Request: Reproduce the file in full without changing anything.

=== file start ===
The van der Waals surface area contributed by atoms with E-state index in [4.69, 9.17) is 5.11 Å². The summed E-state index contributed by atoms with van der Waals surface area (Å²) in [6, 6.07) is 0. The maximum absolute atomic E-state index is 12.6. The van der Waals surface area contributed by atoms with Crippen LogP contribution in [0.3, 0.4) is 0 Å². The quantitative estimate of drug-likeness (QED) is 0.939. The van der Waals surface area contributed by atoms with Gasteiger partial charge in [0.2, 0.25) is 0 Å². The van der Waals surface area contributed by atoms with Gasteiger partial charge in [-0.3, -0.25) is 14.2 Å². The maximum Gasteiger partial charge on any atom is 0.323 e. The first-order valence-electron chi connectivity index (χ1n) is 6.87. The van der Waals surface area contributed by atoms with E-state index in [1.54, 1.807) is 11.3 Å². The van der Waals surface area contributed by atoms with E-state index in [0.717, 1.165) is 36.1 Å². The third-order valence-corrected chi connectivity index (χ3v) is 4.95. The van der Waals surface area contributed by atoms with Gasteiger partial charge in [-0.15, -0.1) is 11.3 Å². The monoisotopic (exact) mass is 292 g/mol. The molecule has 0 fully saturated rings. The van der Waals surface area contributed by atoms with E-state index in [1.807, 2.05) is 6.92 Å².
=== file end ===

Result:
The van der Waals surface area contributed by atoms with E-state index in [4.69, 9.17) is 5.11 Å². The summed E-state index contributed by atoms with van der Waals surface area (Å²) in [6, 6.07) is 0. The maximum absolute atomic E-state index is 12.6. The van der Waals surface area contributed by atoms with Crippen LogP contribution in [0.3, 0.4) is 0 Å². The quantitative estimate of drug-likeness (QED) is 0.939. The van der Waals surface area contributed by atoms with Gasteiger partial charge in [0.2, 0.25) is 0 Å². The van der Waals surface area contributed by atoms with Gasteiger partial charge in [-0.3, -0.25) is 14.2 Å². The maximum Gasteiger partial charge on any atom is 0.323 e. The first-order valence-electron chi connectivity index (χ1n) is 6.87. The van der Waals surface area contributed by atoms with E-state index in [1.54, 1.807) is 11.3 Å². The van der Waals surface area contributed by atoms with E-state index in [0.717, 1.165) is 36.1 Å². The third-order valence-corrected chi connectivity index (χ3v) is 4.95. The van der Waals surface area contributed by atoms with Gasteiger partial charge in [-0.15, -0.1) is 11.3 Å². The monoisotopic (exact) mass is 292 g/mol. The molecule has 0 fully saturated rings. The van der Waals surface area contributed by atoms with E-state index in [1.807, 2.05) is 6.92 Å².